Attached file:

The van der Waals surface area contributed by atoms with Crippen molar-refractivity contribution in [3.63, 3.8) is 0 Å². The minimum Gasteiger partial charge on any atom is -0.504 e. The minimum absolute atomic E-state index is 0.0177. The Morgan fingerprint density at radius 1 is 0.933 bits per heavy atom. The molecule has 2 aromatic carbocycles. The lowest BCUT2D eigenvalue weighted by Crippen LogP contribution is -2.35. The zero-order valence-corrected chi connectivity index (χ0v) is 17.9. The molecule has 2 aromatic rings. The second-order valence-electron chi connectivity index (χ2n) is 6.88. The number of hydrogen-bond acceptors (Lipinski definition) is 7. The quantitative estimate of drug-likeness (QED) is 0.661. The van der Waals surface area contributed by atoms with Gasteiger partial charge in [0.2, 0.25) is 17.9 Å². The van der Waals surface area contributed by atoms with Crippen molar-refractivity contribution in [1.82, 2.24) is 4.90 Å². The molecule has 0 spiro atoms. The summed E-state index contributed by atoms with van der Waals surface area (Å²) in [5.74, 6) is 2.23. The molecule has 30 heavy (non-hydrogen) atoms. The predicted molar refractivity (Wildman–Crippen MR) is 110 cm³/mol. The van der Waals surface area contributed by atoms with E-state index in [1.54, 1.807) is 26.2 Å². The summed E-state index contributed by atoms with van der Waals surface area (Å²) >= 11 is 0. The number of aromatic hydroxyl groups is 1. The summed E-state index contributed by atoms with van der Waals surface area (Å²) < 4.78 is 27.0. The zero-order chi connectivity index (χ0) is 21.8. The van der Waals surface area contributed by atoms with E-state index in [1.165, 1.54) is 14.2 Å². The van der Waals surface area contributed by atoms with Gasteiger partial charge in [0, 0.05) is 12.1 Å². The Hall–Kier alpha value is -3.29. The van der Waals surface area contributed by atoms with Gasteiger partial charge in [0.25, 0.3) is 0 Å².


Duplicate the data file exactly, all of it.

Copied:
The van der Waals surface area contributed by atoms with Crippen molar-refractivity contribution in [3.63, 3.8) is 0 Å². The minimum Gasteiger partial charge on any atom is -0.504 e. The minimum absolute atomic E-state index is 0.0177. The Morgan fingerprint density at radius 1 is 0.933 bits per heavy atom. The molecule has 2 aromatic carbocycles. The lowest BCUT2D eigenvalue weighted by Crippen LogP contribution is -2.35. The zero-order valence-corrected chi connectivity index (χ0v) is 17.9. The molecule has 2 aromatic rings. The second-order valence-electron chi connectivity index (χ2n) is 6.88. The number of hydrogen-bond acceptors (Lipinski definition) is 7. The quantitative estimate of drug-likeness (QED) is 0.661. The van der Waals surface area contributed by atoms with Gasteiger partial charge in [0.2, 0.25) is 17.9 Å². The van der Waals surface area contributed by atoms with Crippen molar-refractivity contribution in [1.82, 2.24) is 4.90 Å². The molecule has 0 spiro atoms. The summed E-state index contributed by atoms with van der Waals surface area (Å²) in [5.74, 6) is 2.23. The molecule has 30 heavy (non-hydrogen) atoms. The predicted molar refractivity (Wildman–Crippen MR) is 110 cm³/mol. The van der Waals surface area contributed by atoms with E-state index in [1.54, 1.807) is 26.2 Å². The summed E-state index contributed by atoms with van der Waals surface area (Å²) >= 11 is 0. The number of aromatic hydroxyl groups is 1. The summed E-state index contributed by atoms with van der Waals surface area (Å²) < 4.78 is 27.0. The zero-order chi connectivity index (χ0) is 21.8. The van der Waals surface area contributed by atoms with E-state index in [1.165, 1.54) is 14.2 Å². The van der Waals surface area contributed by atoms with Gasteiger partial charge in [0, 0.05) is 12.1 Å². The Hall–Kier alpha value is -3.29. The van der Waals surface area contributed by atoms with Gasteiger partial charge in [0.25, 0.3) is 0 Å².